In addition to or in the alternative to a vibratory tactile response, other feedback responses may be exhibited by mobile terminal 100. For example, speaker 120 may emit a sound (for example, beeping) to inform the user that finger 320 is approaching key 310. The volume and/or frequency of the sound may increase as finger 320 gets closer to key 310.
  • [0057]
    When finger 320 is on top of key 310 or in a zone on top of key 310, display 130 or mobile terminal 100 may generate maximum vibration (block 530). In one embodiment, when finger 320 is on top of key 310, speaker 120 may emit maximum sound.
  • [0058]
    As finger 320 moves away from key 310, the intensity and/or frequency of the vibrations may begin to decrease (block 540). When finger 320 is equidistant or near equidistant from two adjacent keys 310, display 130 or mobile terminal 100 may generate minimum vibration. Minimum vibration may be zero vibration. In one embodiment, when finger 320 is equidistant from two adjacent keys 310, speaker 120 may emit minimum sound, which may be no sound.
  • [0059]
    In some implementations, the concepts discussed above may be implemented on tactile keyboards. For example, mobile terminal 100 may vibrate when finger 320 is near a key on keypad 150 or near a control button 140. In this embodiment, mobile terminal 100 may reach a maximum vibration level when finger 320 is on top of a key on keypad 150 or on top of a control button 140. Furthermore, mobile terminal 100 may reach minimum vibration, which may be no vibration, when finger 320 is equidistant from keys on keypad 150 or control buttons 140.
  • [0060]
    In some implementations, the concepts discussed above may be implemented using blinking LEDs. For example, LED 190 may blink when finger 320 is near a key on keypad 150 or near a control button 140. In this embodiment, LED 190 may reach a maximum frequency of blinking or a maximum brightness when finger 320 is on top of a key or in a zone on top of the key on keypad 150. Furthermore, the frequency of blinking or the brightness of LED 190 may reach a minimum level, which may be no blinking, when finger 320 is equidistant or near equidistant from keys on keypad 150 or control buttons 140.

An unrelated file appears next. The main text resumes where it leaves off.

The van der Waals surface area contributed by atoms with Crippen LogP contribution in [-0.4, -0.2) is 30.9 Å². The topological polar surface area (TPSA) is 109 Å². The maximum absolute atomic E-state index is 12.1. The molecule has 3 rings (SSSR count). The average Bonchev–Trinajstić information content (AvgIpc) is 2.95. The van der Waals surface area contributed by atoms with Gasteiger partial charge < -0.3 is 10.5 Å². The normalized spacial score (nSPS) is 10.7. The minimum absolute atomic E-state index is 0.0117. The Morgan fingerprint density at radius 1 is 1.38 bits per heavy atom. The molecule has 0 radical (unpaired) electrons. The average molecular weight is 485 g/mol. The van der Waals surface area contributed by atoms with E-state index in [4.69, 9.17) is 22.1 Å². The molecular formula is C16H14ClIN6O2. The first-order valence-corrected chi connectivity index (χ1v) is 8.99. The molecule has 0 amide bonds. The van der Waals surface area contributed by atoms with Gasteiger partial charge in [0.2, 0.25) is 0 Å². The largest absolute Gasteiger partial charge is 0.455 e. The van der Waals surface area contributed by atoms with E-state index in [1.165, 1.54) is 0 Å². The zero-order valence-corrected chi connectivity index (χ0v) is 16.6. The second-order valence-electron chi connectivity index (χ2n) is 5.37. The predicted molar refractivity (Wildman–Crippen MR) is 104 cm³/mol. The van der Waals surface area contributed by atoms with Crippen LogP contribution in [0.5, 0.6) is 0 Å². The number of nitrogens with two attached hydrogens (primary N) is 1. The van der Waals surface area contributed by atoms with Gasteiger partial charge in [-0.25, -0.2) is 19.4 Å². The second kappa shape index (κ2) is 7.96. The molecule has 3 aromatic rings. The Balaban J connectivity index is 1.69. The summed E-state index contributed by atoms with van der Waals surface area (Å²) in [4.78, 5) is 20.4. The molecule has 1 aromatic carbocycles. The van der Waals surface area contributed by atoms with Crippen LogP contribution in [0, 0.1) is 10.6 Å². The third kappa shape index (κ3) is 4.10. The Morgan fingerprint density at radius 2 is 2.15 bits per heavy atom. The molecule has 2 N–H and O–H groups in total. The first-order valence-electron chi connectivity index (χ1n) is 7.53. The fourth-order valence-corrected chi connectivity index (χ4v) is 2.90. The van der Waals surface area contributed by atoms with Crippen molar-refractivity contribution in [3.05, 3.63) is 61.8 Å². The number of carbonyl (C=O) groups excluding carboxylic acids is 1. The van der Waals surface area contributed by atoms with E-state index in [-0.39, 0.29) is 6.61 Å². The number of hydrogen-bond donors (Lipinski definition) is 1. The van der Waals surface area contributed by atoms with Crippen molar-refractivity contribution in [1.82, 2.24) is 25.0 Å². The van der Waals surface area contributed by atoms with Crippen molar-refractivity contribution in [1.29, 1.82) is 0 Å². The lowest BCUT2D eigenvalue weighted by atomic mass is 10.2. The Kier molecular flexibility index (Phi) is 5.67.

• [0061]
    As described above, a device with a touch-sensitive display may generate a tactile feedback response to a user interacting with the touch-sensitive display. Advantageously, this may allow the user to user the touch-sensitive display without necessarily having to look at the display.
  • [0062]
    The foregoing description provides illustration and description, but is not intended to be exhaustive or to limit the invention to the precise form disclosed. Modifications and variations are possible in light of the above teachings or may be acquired from practice of the invention.
  • [0063]
    For example, while series of acts have been described with regard to FIG. 4, the order of the acts may be modified in other implementations. Further, non-dependent acts may be performed in parallel.
  • [0064]
    It should be emphasized that the term “comprises/comprising” when used in the this specification is taken to specify the presence of stated features, integers, steps or components but does not preclude the presence or addition of one or more other features, integers, steps, components or groups thereof.
  • [0065]
    It will be apparent that aspects, as described above, may be implemented in many different forms of software, firmware, and hardware. The actual software code or specialized control hardware used to implement aspects described herein is not limiting of the invention. Thus, the operation and behavior of the aspects were described without reference to the specific software code—it being understood that one would be able to design software and control hardware to implement the aspects based on the description herein.
  • [0066]
    No element, act, or instruction used in the present application should be construed as critical or essential to the invention unless explicitly described as such. Also, as used herein, the article “a” is intended to include one or more items. Where only one item is intended, the term “one” or similar language is used. Further, the phrase “based on” is intended to mean “based, at least in part, on” unless explicitly stated otherwise.
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Classifications
U.S. Classification345/177
International ClassificationG06F3/041
Cooperative ClassificationG06F3/016, G06F3/04886, G06F2203/014
European ClassificationG06F3/0488T, G06F3/01F
Legal Events
DateCodeEventDescription
Jan 7, 2008ASAssignment
Owner name: SONY ERICSSON MOBILE COMMUNICATIONS AB, SWEDEN
Free format text: ASSIGNMENT OF ASSIGNORS INTEREST;ASSIGNORS:BENGTSSON, HENRIK;HOLMBERG, PER;REEL/FRAME:020326/0408;SIGNING DATES FROM 20071022 TO 20080104